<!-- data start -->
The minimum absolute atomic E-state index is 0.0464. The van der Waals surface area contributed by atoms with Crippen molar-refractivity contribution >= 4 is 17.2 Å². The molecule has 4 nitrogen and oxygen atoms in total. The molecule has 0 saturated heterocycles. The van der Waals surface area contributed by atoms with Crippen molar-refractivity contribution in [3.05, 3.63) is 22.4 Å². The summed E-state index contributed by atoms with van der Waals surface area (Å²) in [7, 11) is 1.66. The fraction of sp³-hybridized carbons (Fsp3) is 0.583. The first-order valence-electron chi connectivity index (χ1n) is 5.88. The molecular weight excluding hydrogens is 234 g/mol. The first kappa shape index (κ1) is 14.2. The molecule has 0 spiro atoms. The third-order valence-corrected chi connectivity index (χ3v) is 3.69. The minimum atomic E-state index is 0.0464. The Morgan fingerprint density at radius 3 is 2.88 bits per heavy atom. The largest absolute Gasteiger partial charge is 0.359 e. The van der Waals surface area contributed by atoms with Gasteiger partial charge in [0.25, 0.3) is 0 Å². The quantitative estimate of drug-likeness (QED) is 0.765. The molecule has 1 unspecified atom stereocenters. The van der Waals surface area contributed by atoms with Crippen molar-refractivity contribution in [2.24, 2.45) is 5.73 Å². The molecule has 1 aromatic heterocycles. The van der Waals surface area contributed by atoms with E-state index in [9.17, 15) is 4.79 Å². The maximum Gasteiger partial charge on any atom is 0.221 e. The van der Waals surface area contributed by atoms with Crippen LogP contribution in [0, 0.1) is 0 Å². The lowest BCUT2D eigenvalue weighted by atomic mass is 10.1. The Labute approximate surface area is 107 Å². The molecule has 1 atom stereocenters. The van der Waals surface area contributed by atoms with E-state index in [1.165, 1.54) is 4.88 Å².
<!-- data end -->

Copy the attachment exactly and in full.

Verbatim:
The minimum absolute atomic E-state index is 0.0464. The van der Waals surface area contributed by atoms with Crippen molar-refractivity contribution >= 4 is 17.2 Å². The molecule has 4 nitrogen and oxygen atoms in total. The molecule has 0 saturated heterocycles. The van der Waals surface area contributed by atoms with Crippen molar-refractivity contribution in [3.05, 3.63) is 22.4 Å². The summed E-state index contributed by atoms with van der Waals surface area (Å²) in [7, 11) is 1.66. The fraction of sp³-hybridized carbons (Fsp3) is 0.583. The first-order valence-electron chi connectivity index (χ1n) is 5.88. The molecular weight excluding hydrogens is 234 g/mol. The first kappa shape index (κ1) is 14.2. The molecule has 0 spiro atoms. The third-order valence-corrected chi connectivity index (χ3v) is 3.69. The minimum atomic E-state index is 0.0464. The Morgan fingerprint density at radius 3 is 2.88 bits per heavy atom. The largest absolute Gasteiger partial charge is 0.359 e. The van der Waals surface area contributed by atoms with Gasteiger partial charge in [0.25, 0.3) is 0 Å². The quantitative estimate of drug-likeness (QED) is 0.765. The molecule has 1 unspecified atom stereocenters. The van der Waals surface area contributed by atoms with Crippen molar-refractivity contribution in [2.24, 2.45) is 5.73 Å². The molecule has 1 aromatic heterocycles. The van der Waals surface area contributed by atoms with E-state index in [9.17, 15) is 4.79 Å². The maximum Gasteiger partial charge on any atom is 0.221 e. The van der Waals surface area contributed by atoms with Crippen LogP contribution in [0, 0.1) is 0 Å². The lowest BCUT2D eigenvalue weighted by atomic mass is 10.1. The Labute approximate surface area is 107 Å². The molecule has 1 atom stereocenters. The van der Waals surface area contributed by atoms with E-state index in [1.165, 1.54) is 4.88 Å².